|Turnout||63.4% 1.7 pp|
|Elections in Massachusetts|
The 1912 United States presidential election in Massachusetts took place on November 5, 1912, as part of the 1912 United States presidential election, which was held throughout all contemporary 48 states. Voters chose 18 representatives, or electors to the Electoral College, who voted for president and vice president.
Massachusetts was won by the Democratic nominees, New Jersey Governor Woodrow Wilson and his running mate, Indiana Governor Thomas R. Marshall. Opposing him were the Republican nominees, incumbent President William Howard Taft and Vice President James S. Sherman, and the Progressive Party candidates, former President Theodore Roosevelt and his running mate California Governor Hiram Johnson. Also in the running was the Socialist Party candidate, Eugene V. Debs, who ran with Emil Seidel.
Wilson won Massachusetts with a plurality of 35.53% of the vote, Taft came in second, with 31.95%, and Roosevelt came in third, with 29.14%, Wilson's margin over Taft being 3.58%. Debs came in fourth, with 2.58% of the total vote. In terms of margin, Massachusetts was about 11% more Republican than the national average.
Massachusetts had long been a typical Yankee Republican bastion in the wake of the Civil War, having voted Republican in every election from 1856 through 1908. However, in 1912, former Republican President Theodore Roosevelt decided to run as a third-party candidate with his Bull Moose Party against incumbent Republican President William Howard Taft, splitting the Republican vote and allowing Woodrow Wilson as the Democratic candidate to win Massachusetts with a plurality of only 35.53% of the vote. Were Taft and Roosevelt voters united behind a single Republican candidate, they would have taken a combined majority of over 61% of the vote, but the split would instead prove fatal to the Republicans both nationally and in Massachusetts. 1912 marked the first time in history that Massachusetts had ever given its electoral votes to a Democratic presidential candidate.
Theodore Roosevelt finished strong for a third-party candidate with 29.14% of the vote, about 2% more than he received nationally, although Massachusetts was not amongst his strongest states. Nonetheless, Roosevelt’s performance remains as of 2017 the best-ever third-party presidential performance in Massachusetts. The state's traditional Republican voters, especially in rural Western Massachusetts, proved to be mostly loyal to President Taft as the official Republican nominee. While Roosevelt came in second place nationally ahead of Taft, in Massachusetts, Taft beat Roosevelt and finished second behind Wilson.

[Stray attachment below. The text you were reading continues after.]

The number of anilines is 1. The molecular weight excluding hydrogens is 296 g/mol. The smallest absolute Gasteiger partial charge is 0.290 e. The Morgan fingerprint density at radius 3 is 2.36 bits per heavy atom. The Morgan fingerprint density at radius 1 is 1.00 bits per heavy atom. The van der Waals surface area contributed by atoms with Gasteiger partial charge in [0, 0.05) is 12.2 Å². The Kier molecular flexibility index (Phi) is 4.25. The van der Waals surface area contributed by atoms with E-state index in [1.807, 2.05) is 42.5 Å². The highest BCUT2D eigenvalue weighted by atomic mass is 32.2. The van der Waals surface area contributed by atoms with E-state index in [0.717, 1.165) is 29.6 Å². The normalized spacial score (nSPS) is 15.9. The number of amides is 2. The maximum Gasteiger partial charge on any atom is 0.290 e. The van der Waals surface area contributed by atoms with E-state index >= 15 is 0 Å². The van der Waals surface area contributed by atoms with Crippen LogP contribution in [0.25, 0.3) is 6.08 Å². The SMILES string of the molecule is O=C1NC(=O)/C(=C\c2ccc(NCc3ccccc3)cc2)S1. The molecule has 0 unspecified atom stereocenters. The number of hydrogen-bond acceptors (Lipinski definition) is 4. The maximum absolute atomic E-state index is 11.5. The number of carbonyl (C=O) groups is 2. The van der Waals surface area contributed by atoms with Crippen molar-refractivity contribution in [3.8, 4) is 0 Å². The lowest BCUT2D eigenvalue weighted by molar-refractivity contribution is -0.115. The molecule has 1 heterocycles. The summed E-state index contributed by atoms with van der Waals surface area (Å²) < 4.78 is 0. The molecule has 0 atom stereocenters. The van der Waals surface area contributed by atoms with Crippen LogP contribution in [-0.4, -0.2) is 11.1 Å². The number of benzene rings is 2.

Taft carried the most counties in Massachusetts, winning 6 of the state's 14 counties, while Wilson and Roosevelt each took 4. Taft’s support was strongest in Western and Central Massachusetts, his most significant win being Worcester County, where he won with over 40% of the vote. Roosevelt was strongest in the southeast part of the state, his overall most significant win being Plymouth County, where he won with over 40% of the vote. Roosevelt's most populous county win was Norfolk County, although he only won it with a plurality of less than forty percent of the vote.
However Wilson was able to edge them out statewide by holding on to the Democratic base of support in the cities. Wilson's most important county victory by far was winning Suffolk County, home to the state's capital and largest city, Boston, winning it with over 40% of the vote. Hampden County, home to the city of Springfield, provided Wilson another key win, although with a plurality of less than 40% of the vote. Wilson also won heavily populated Middlesex County with a plurality of less than 40% of the vote. Middlesex County would not vote Democratic again until 1948.
While, due to vote-splitting, Massachusetts finally voted Democratic for the first time ever in 1912, this was not indicative of any long-term trend at the time. With the Republican base re-united in 1916, Massachusetts returned to the Republican column, and remained solidly Republican until 1928.
|1912 United States presidential election in Massachusetts|
|Republican||William Howard Taft||155,948||31.95%||0|
|Socialist||Eugene V. Debs||12,616||2.58%||0|
|Prohibition||Eugene W. Chafin||2,754||0.56%||0|
|Socialist Labor||Arthur E. Reimer||1,102||0.23%||0|
Results by county
|County||Woodrow WilsonDemocratic||William Howard TaftRepublican||Theodore RooseveltProgressive||Eugene DebsSocialist||Eugene ChafinProhibition||Arthur ReimerSocialist Labor||Total votes cast|
- Bicentennial Edition: Historical Statistics of the United States, Colonial Times to 1970, part 2, p. 1072.
- Thomas, G. Scott; The Pursuit of the White House: A Handbook of Presidential Election Statistics and History, p. 433 ISBN 0313257957
- Robinson, Edgar Eugene; ‘Distribution of the Presidential Vote of 1912’; American Journal of Sociology, vol. 20, no. 1 (July 1914), pp. 18-30
- "1912 Presidential General Election Results - Massachusetts". Dave Leip's Atlas of U.S. Presidential Elections. Retrieved 2013-02-07.
- Robinson, Edgar Eugene; The Presidential Vote; 1896-1932 (second edition); pp. 226-227 Published 1947 by Stanford University Press
- Géoelections; 1912 Presidential Election Popular Vote Archived 2018-06-13 at the Wayback Machine (xlsx file for €15)
- Géoelections; 1912 Presidential Election Popular Vote for Eugene Debs (xlsx file for €15)
- Sources differ in the Democratic total for Hampden County. Eugene E. Robinson has 800 extra Wilson votes here, which would give the county to Wilson, whereas Géoelections and Dave Leip have Taft carrying the county without these votes.